Virtual U's design is driven by a simulation engine built by game developer Trevor Chan of Enlight Software, creator of Capitalism, a series of simulation games about corporate America. It models the attitudes and behaviors of the academic community in five major areas of higher-education management:
* spending and income decisions such as operating budget, new hires, incoming donations, and management of the endowment * faculty, course, and student scheduling issues * admissions standards, university prestige, and student enrollment * student housing, classrooms, and all other facilities * performance indicators
Virtual U players select an institution type and strive for continuous improvement by setting, monitoring, and modifying a variety of institutional parameters and policies. Players are challenged to manage and improve their institution of higher education through techniques such as resource allocation, minority enrollment policies, and policies for promoting faculty, among others. Players watch the results of their decisions unfold in real- time. A letter of review from Virtual U's board is sent every "year," informing players of their progress.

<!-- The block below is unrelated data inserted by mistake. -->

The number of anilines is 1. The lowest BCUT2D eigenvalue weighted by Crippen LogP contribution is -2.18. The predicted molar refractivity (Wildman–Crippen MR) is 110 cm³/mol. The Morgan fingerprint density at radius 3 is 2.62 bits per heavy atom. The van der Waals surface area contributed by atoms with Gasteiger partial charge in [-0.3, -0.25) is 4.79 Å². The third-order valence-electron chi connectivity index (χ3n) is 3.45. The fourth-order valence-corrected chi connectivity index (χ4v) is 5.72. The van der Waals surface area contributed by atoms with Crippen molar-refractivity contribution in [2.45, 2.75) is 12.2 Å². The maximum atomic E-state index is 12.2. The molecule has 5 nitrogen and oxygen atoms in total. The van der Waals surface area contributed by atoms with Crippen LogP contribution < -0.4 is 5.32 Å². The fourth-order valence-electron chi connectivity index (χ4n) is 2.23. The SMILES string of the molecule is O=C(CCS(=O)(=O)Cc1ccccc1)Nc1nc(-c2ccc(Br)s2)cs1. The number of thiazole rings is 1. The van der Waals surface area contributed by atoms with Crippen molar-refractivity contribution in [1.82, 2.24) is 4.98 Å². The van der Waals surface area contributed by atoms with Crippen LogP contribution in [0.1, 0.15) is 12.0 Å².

Virtual U is available as a free download on the Internet at http://www.virtual-u.org. The boxed version, which includes printed game materials, and all electronic materials on CD-ROM, is available for $40 plus shipping at the Website or by calling 1-888-286-3540.
Second is a position paper by Sawyer called "Serious Games," developed with the Woodrow Wilson Center for International Scholars. The paper, titled "Serious Games: Improving Public Policy through Game-Based Learning and Simulation," is located at: http://wwics.si.edu/foresight/game/index.htm.